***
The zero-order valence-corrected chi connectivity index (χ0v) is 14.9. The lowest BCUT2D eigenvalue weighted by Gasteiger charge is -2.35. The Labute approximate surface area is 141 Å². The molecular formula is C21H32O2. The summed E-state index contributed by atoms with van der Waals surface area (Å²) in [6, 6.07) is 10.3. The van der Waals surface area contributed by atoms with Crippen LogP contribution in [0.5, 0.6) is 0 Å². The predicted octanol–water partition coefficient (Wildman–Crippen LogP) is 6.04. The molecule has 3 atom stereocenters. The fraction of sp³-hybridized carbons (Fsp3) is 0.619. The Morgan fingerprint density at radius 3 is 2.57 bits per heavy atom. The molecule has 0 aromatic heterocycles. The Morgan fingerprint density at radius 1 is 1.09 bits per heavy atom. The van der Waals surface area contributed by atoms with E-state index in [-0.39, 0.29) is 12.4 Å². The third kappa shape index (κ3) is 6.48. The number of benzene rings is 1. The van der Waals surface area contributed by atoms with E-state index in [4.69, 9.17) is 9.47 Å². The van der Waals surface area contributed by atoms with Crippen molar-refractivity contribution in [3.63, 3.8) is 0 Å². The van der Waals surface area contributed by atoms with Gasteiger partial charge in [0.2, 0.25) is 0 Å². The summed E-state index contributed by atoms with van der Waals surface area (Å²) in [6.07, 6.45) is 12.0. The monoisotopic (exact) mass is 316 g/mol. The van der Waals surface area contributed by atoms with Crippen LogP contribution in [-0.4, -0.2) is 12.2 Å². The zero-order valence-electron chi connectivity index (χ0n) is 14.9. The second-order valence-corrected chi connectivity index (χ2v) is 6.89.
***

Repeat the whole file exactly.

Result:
The zero-order valence-corrected chi connectivity index (χ0v) is 14.9. The lowest BCUT2D eigenvalue weighted by Gasteiger charge is -2.35. The Labute approximate surface area is 141 Å². The molecular formula is C21H32O2. The summed E-state index contributed by atoms with van der Waals surface area (Å²) in [6, 6.07) is 10.3. The van der Waals surface area contributed by atoms with Crippen LogP contribution in [0.5, 0.6) is 0 Å². The predicted octanol–water partition coefficient (Wildman–Crippen LogP) is 6.04. The molecule has 3 atom stereocenters. The fraction of sp³-hybridized carbons (Fsp3) is 0.619. The Morgan fingerprint density at radius 3 is 2.57 bits per heavy atom. The molecule has 0 aromatic heterocycles. The Morgan fingerprint density at radius 1 is 1.09 bits per heavy atom. The van der Waals surface area contributed by atoms with E-state index in [-0.39, 0.29) is 12.4 Å². The third kappa shape index (κ3) is 6.48. The number of benzene rings is 1. The van der Waals surface area contributed by atoms with E-state index in [4.69, 9.17) is 9.47 Å². The van der Waals surface area contributed by atoms with Crippen molar-refractivity contribution in [3.63, 3.8) is 0 Å². The van der Waals surface area contributed by atoms with Gasteiger partial charge in [0.2, 0.25) is 0 Å². The summed E-state index contributed by atoms with van der Waals surface area (Å²) in [6.07, 6.45) is 12.0. The monoisotopic (exact) mass is 316 g/mol. The van der Waals surface area contributed by atoms with Crippen LogP contribution in [-0.4, -0.2) is 12.2 Å². The zero-order valence-electron chi connectivity index (χ0n) is 14.9. The second-order valence-corrected chi connectivity index (χ2v) is 6.89.